'Operation Night Light' Keeps Offenders In for the Evening
Police, probation officers join to enforce curfews
Operation Night Light starts with a knock on the door. "Boston police!" yells detective Robert Fratalia of the Youth Violence Strike Force. A wide-eyed grandmother opens the apartment door. Mr. Fratalia towers over her.Skip to next paragraph
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"Evening, ma'am," he says quietly. With him are his partner, detective Fred Waggett, and Tony Wright, a probation officer. "Is George here?"
If he isn't, George is breaking a court-ordered curfew as a condition of being put on probation for drug use.
Operation Night Light, a cooperative effort between the Boston police and the probation department, sends officers on nightly visits to the homes of young probationers up to age 22. The program is part of a growing number of efforts designed to help keep offenders from committing more crimes.
In contrast to the increasing focus at both the state and national level on prison sentences for young offenders, a growing number of communities are choosing to intervene instead through community-based programs. Such efforts, many experts say, can effectively reach all but the most violent offenders, helping to prevent crime and change behavior. And they can be operated at less than half the cost of locking up offenders in already crowded prisons.
In response to the Boston officers' visit, George suddenly appears in the doorway of a small, cluttered bedroom; he is sullen and scared. Mr. Wright breaks the bad news.
"George, you had a dirty urine test." Traces of cocaine were found in a random test required as part of George's probation. George is silent, his eyes cast down. The officers ask to search his room. George steps aside. His girlfriend stands nearby.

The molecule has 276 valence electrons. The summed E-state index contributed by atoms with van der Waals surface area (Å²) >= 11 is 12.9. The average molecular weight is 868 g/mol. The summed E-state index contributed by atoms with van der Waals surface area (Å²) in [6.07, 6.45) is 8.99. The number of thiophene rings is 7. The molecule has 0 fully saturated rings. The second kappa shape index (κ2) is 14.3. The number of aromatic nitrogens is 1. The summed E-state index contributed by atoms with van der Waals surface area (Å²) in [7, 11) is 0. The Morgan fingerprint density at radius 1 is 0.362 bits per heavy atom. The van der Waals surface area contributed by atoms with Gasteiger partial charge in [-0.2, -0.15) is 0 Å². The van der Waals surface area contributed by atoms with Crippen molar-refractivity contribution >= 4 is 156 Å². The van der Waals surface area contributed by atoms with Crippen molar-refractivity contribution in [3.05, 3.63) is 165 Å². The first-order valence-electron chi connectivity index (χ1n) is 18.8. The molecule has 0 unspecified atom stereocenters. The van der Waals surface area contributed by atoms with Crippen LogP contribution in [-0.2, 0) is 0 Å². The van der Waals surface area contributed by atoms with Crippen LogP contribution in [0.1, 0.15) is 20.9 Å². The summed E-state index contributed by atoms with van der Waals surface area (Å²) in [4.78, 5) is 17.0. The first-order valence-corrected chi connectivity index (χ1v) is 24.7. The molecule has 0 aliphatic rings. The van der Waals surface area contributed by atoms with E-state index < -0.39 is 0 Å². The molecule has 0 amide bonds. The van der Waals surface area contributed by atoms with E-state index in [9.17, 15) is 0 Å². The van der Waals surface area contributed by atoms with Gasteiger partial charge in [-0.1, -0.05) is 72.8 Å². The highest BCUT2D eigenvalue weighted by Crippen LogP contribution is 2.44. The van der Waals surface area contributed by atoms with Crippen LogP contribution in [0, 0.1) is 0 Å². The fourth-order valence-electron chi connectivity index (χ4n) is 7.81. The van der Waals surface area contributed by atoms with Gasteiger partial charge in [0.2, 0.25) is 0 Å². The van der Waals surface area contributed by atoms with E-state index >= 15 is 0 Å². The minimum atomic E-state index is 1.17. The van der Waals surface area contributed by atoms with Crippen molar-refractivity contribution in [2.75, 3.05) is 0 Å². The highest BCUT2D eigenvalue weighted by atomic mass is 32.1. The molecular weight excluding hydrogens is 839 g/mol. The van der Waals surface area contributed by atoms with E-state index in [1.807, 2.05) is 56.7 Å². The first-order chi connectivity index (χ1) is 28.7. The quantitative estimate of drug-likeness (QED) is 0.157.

While the officers go through the room, George's grandmother alternately defends and complains about her grandson. "He's always asking me for money," she says. "I never see him with no money, so how can he be a big-time dealer? I talk to him, but he don't listen."
The police find an old cigar box with seven bullets in it and a packet of plastic baggies commonly used on the streets to peddle drugs. But no drugs are found in the room. "It doesn't look good," says Wright, who strongly suggests that George and his grandmother come to the office tomorrow for a talk. "Yes, we'll be there," the grandmother says.
Operation Night Light was launched four years ago as a result of a rapidly escalating homicide rate in Boston. The police cracked down, sending more youths to court, thereby increasing the contact between police and probation officers in and around courtrooms.
"Both departments began to see how much they knew about gangs that could be shared," says Bernard Fitzgerald, chief probation officer at Dorchester District Court. Police and probation officers formed Operation Night Light to replace a street program that was discontinued.
Fratalia and another officer checked curfews for the first time late in 1992. Across Massachusetts now, 15 jurisdictions use the program. Only Knoxville, Tenn., has a similar monitoring program, although it operates in daytime hours only.
The program's success in reducing crime in Boston is hard to measure because the stream of unsupervised youths feeding into street gangs remains high. Divert one youth from crime and often two others take his place.
Officers point out that building a life in the toughest parts of the inner city can be a daunting task for a young person. One Boston probation officer has seen 55 of the youths on his caseload either murdered or convicted of murder in the last five years. "It's difficult to measure prevention," Mr. Fitzgerald says of the program, "but I think we keep things from getting worse."